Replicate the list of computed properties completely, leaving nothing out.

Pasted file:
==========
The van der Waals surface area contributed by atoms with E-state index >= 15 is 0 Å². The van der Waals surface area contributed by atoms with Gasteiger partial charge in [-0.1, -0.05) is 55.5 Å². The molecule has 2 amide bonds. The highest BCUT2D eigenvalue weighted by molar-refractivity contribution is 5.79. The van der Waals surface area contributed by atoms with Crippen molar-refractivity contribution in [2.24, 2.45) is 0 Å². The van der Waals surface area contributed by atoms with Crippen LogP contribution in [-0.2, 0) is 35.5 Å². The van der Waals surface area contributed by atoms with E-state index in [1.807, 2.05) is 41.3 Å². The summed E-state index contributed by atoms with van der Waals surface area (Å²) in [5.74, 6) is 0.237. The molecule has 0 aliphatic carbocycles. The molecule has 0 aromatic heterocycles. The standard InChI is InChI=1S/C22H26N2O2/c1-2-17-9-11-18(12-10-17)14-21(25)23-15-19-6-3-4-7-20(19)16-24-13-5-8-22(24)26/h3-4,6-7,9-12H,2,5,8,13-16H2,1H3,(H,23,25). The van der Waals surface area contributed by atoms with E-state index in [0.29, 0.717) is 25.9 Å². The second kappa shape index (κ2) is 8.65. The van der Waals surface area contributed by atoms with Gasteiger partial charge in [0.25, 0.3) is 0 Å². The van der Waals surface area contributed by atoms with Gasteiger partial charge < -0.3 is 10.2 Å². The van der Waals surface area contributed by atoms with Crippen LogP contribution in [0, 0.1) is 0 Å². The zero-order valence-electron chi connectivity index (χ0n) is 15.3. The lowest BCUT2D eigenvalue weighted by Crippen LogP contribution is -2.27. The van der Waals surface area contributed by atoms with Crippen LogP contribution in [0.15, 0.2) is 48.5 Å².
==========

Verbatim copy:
The van der Waals surface area contributed by atoms with E-state index >= 15 is 0 Å². The van der Waals surface area contributed by atoms with Gasteiger partial charge in [-0.1, -0.05) is 55.5 Å². The molecule has 2 amide bonds. The highest BCUT2D eigenvalue weighted by molar-refractivity contribution is 5.79. The van der Waals surface area contributed by atoms with Crippen molar-refractivity contribution in [2.24, 2.45) is 0 Å². The van der Waals surface area contributed by atoms with Crippen LogP contribution in [-0.2, 0) is 35.5 Å². The van der Waals surface area contributed by atoms with E-state index in [1.807, 2.05) is 41.3 Å². The summed E-state index contributed by atoms with van der Waals surface area (Å²) in [5.74, 6) is 0.237. The molecule has 0 aliphatic carbocycles. The molecule has 0 aromatic heterocycles. The standard InChI is InChI=1S/C22H26N2O2/c1-2-17-9-11-18(12-10-17)14-21(25)23-15-19-6-3-4-7-20(19)16-24-13-5-8-22(24)26/h3-4,6-7,9-12H,2,5,8,13-16H2,1H3,(H,23,25). The van der Waals surface area contributed by atoms with E-state index in [0.29, 0.717) is 25.9 Å². The second kappa shape index (κ2) is 8.65. The van der Waals surface area contributed by atoms with Gasteiger partial charge in [0.25, 0.3) is 0 Å². The van der Waals surface area contributed by atoms with Gasteiger partial charge < -0.3 is 10.2 Å². The van der Waals surface area contributed by atoms with Crippen LogP contribution in [0, 0.1) is 0 Å². The zero-order valence-electron chi connectivity index (χ0n) is 15.3. The lowest BCUT2D eigenvalue weighted by Crippen LogP contribution is -2.27. The van der Waals surface area contributed by atoms with Crippen LogP contribution in [0.15, 0.2) is 48.5 Å².